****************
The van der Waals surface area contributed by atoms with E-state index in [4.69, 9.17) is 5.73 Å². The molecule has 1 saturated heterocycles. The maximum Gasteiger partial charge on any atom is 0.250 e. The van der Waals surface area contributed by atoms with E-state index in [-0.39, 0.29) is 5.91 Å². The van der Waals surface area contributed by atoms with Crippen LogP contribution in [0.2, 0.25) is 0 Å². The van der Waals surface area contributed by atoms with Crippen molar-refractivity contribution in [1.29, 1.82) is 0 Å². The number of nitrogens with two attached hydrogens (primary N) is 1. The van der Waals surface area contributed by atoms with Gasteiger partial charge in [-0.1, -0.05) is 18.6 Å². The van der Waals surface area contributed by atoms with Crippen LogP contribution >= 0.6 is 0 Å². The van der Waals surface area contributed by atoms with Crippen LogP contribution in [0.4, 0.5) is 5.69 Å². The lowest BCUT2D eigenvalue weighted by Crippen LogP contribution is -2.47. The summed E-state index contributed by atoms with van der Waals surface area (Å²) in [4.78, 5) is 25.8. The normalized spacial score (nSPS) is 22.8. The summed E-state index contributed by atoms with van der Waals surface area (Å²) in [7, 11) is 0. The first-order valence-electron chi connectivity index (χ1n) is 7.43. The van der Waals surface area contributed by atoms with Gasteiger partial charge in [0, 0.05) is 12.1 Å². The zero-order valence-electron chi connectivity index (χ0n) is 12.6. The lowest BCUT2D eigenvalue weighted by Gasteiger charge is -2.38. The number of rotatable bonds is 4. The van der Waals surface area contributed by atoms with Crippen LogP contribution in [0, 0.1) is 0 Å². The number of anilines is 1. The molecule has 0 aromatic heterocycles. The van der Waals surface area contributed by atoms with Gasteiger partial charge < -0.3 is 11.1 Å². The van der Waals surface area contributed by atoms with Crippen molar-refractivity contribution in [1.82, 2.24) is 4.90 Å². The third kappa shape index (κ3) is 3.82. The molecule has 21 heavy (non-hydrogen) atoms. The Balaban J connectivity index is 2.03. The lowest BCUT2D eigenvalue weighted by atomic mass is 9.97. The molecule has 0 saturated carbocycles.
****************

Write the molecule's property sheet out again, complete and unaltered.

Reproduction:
The van der Waals surface area contributed by atoms with E-state index in [4.69, 9.17) is 5.73 Å². The molecule has 1 saturated heterocycles. The maximum Gasteiger partial charge on any atom is 0.250 e. The van der Waals surface area contributed by atoms with E-state index in [-0.39, 0.29) is 5.91 Å². The van der Waals surface area contributed by atoms with Crippen LogP contribution in [0.2, 0.25) is 0 Å². The van der Waals surface area contributed by atoms with Crippen molar-refractivity contribution in [1.29, 1.82) is 0 Å². The number of nitrogens with two attached hydrogens (primary N) is 1. The van der Waals surface area contributed by atoms with Gasteiger partial charge in [-0.1, -0.05) is 18.6 Å². The van der Waals surface area contributed by atoms with Crippen LogP contribution >= 0.6 is 0 Å². The van der Waals surface area contributed by atoms with Crippen LogP contribution in [0.4, 0.5) is 5.69 Å². The lowest BCUT2D eigenvalue weighted by Crippen LogP contribution is -2.47. The summed E-state index contributed by atoms with van der Waals surface area (Å²) in [4.78, 5) is 25.8. The normalized spacial score (nSPS) is 22.8. The summed E-state index contributed by atoms with van der Waals surface area (Å²) in [7, 11) is 0. The first-order valence-electron chi connectivity index (χ1n) is 7.43. The van der Waals surface area contributed by atoms with Gasteiger partial charge in [0, 0.05) is 12.1 Å². The zero-order valence-electron chi connectivity index (χ0n) is 12.6. The lowest BCUT2D eigenvalue weighted by Gasteiger charge is -2.38. The number of rotatable bonds is 4. The van der Waals surface area contributed by atoms with Crippen LogP contribution in [0, 0.1) is 0 Å². The number of anilines is 1. The molecule has 0 aromatic heterocycles. The van der Waals surface area contributed by atoms with Gasteiger partial charge < -0.3 is 11.1 Å². The van der Waals surface area contributed by atoms with Crippen molar-refractivity contribution in [1.82, 2.24) is 4.90 Å². The third kappa shape index (κ3) is 3.82. The molecule has 21 heavy (non-hydrogen) atoms. The Balaban J connectivity index is 2.03. The lowest BCUT2D eigenvalue weighted by atomic mass is 9.97. The molecule has 0 saturated carbocycles.